Drones are more popular than ever and have become rather mainstream as a photography tool, hobby or gadget.
Their popularity however led to restrictive laws and regulations due to privacy concerns, commercial rights and plain and simple dumb operating practices (a drunk pilot flying over the White House comes to mind…).
“Between the introduction of drone technology, and today’s laws limiting or banning their use, there was a glorious period when you could fly a camera almost anywhere”, says Amos Chapple, a Kiwi travel photographer who took these photos.
Below are some of Amos’ stunning photos that could land you a hefty fine or even jail time, should you attempt to take them today.
Knowing it was only a matter of time until the use of quad-copters would be restricted, Amos set on a global journey to capture some of the most iconic sites. Over the course of two years Amos visited 16 different countries including New Zealand, Russia, Italy, Georgia, India, Spain, France, Turkey, The Netherlands and Hungary, and many of his photos are the only ones of their kind.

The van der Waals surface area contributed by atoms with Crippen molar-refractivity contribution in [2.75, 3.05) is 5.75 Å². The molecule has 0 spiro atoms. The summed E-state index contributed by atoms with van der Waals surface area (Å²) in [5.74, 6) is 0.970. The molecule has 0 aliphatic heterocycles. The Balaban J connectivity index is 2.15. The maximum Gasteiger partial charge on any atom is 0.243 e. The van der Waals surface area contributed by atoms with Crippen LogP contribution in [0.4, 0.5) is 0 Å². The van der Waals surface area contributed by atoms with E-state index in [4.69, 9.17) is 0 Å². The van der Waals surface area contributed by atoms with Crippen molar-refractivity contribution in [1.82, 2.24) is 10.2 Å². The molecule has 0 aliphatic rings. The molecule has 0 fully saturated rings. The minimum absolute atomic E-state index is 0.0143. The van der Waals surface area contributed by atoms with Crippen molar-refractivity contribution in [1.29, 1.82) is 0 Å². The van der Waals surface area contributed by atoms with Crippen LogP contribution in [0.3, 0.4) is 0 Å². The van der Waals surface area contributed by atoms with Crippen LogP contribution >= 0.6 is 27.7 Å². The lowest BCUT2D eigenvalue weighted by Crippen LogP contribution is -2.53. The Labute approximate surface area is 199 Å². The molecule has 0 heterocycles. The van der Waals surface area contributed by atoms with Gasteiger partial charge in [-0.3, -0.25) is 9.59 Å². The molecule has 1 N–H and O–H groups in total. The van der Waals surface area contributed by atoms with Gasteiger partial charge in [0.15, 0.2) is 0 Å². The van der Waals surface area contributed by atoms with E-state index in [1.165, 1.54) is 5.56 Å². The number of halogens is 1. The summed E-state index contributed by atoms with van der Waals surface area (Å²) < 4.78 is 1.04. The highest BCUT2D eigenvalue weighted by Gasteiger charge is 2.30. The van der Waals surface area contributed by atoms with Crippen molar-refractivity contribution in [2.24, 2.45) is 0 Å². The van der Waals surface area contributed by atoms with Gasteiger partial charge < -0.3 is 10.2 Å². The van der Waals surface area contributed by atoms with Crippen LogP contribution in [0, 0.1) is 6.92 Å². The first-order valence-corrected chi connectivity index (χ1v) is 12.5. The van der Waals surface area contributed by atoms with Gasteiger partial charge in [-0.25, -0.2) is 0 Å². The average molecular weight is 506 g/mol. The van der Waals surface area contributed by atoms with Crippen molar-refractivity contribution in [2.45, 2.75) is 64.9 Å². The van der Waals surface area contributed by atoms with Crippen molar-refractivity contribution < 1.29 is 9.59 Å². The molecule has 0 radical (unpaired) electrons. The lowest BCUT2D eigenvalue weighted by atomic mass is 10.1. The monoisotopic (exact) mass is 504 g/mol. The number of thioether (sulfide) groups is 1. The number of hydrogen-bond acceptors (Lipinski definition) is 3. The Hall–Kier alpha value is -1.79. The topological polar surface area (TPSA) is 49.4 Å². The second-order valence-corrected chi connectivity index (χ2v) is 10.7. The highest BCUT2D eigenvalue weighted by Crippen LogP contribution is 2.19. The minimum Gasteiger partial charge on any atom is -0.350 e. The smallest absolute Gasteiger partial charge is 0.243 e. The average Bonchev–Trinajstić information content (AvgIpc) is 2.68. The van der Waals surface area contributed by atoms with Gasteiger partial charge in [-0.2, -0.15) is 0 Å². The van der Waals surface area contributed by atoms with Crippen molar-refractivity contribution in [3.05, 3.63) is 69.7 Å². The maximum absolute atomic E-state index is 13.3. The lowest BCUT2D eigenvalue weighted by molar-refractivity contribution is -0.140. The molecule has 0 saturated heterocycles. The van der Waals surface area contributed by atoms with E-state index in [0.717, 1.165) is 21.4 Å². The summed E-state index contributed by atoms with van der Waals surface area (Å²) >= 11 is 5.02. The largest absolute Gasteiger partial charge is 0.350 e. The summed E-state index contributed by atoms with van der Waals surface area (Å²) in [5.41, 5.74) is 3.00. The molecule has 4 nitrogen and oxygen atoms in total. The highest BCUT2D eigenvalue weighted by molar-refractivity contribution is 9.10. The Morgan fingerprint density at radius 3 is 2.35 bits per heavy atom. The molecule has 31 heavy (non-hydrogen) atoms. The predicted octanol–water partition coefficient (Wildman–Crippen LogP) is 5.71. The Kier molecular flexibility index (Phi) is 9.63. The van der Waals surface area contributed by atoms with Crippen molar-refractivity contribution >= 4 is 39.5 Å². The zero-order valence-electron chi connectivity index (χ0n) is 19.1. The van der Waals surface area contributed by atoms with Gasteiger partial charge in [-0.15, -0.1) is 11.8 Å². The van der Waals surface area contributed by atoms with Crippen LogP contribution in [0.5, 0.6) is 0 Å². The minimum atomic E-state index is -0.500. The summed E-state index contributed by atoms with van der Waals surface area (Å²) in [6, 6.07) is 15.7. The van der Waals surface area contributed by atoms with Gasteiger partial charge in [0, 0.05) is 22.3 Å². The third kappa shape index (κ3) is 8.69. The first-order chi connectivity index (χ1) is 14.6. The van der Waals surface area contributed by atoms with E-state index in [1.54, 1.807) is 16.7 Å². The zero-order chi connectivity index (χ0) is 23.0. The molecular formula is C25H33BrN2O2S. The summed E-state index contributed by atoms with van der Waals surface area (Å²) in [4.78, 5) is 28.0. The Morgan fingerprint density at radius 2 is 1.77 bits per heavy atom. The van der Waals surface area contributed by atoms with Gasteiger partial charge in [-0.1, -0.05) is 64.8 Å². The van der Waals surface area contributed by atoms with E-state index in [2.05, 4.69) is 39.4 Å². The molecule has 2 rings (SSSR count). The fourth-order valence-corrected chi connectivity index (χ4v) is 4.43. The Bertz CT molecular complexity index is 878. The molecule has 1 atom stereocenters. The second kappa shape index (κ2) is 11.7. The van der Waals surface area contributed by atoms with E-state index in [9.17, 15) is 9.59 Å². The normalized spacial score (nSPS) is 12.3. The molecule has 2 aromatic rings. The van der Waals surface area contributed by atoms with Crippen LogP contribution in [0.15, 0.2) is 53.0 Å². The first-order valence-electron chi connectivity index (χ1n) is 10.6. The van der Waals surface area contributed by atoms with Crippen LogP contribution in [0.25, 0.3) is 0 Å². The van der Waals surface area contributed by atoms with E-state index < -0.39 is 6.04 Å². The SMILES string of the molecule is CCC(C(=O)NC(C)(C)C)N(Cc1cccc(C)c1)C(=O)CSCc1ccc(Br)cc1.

Although his actions were perfectly legal at the time, Amos told DIYP that he usually avoided attention as best he could and only once did he encounter difficulties with people or police.
“The exception was the Taj Maha,” said Amos, “even very early after the technology’s inception they had rules in place. I had come so far to take the shot that I persisted in sneaking into a hidden take-off point but the police there are extremely diligent and professional. Probably the best security I’ve seen anywhere in the world”.
Despite time running out on some of the remaining locations that still allow drone photography, Amos said he is no longer racing to beat the clock, but will continue to use his drone as one of his tools:
“I shoot travel photography with a news element for news media so I’ll continue chasing good stories but I’ll employ the drone wherever I can. I would love to take it into central Asia – the light there is like golden syrup and the silk road architecture would be amazing from above”.